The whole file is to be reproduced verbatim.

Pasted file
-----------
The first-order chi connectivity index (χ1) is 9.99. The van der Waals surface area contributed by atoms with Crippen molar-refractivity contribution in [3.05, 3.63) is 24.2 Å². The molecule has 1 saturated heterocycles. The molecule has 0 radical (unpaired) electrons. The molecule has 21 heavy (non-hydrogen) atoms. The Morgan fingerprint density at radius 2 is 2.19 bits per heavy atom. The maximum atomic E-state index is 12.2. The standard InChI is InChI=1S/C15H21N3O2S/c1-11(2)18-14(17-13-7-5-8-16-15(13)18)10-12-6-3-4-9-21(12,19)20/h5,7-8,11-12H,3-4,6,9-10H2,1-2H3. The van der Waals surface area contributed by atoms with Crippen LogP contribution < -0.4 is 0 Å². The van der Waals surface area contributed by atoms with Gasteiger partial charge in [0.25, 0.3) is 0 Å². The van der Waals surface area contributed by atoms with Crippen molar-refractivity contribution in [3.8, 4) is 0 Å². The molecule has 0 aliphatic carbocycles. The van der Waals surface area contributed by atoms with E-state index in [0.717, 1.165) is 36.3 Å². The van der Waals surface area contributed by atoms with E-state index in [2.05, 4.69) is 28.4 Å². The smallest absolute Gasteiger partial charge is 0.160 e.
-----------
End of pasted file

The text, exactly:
The first-order chi connectivity index (χ1) is 9.99. The van der Waals surface area contributed by atoms with Crippen molar-refractivity contribution in [3.05, 3.63) is 24.2 Å². The molecule has 1 saturated heterocycles. The molecule has 0 radical (unpaired) electrons. The molecule has 21 heavy (non-hydrogen) atoms. The Morgan fingerprint density at radius 2 is 2.19 bits per heavy atom. The maximum atomic E-state index is 12.2. The standard InChI is InChI=1S/C15H21N3O2S/c1-11(2)18-14(17-13-7-5-8-16-15(13)18)10-12-6-3-4-9-21(12,19)20/h5,7-8,11-12H,3-4,6,9-10H2,1-2H3. The van der Waals surface area contributed by atoms with Crippen LogP contribution < -0.4 is 0 Å². The van der Waals surface area contributed by atoms with Gasteiger partial charge in [0.25, 0.3) is 0 Å². The van der Waals surface area contributed by atoms with Crippen molar-refractivity contribution in [3.8, 4) is 0 Å². The molecule has 0 aliphatic carbocycles. The van der Waals surface area contributed by atoms with E-state index in [0.717, 1.165) is 36.3 Å². The van der Waals surface area contributed by atoms with E-state index in [2.05, 4.69) is 28.4 Å². The smallest absolute Gasteiger partial charge is 0.160 e.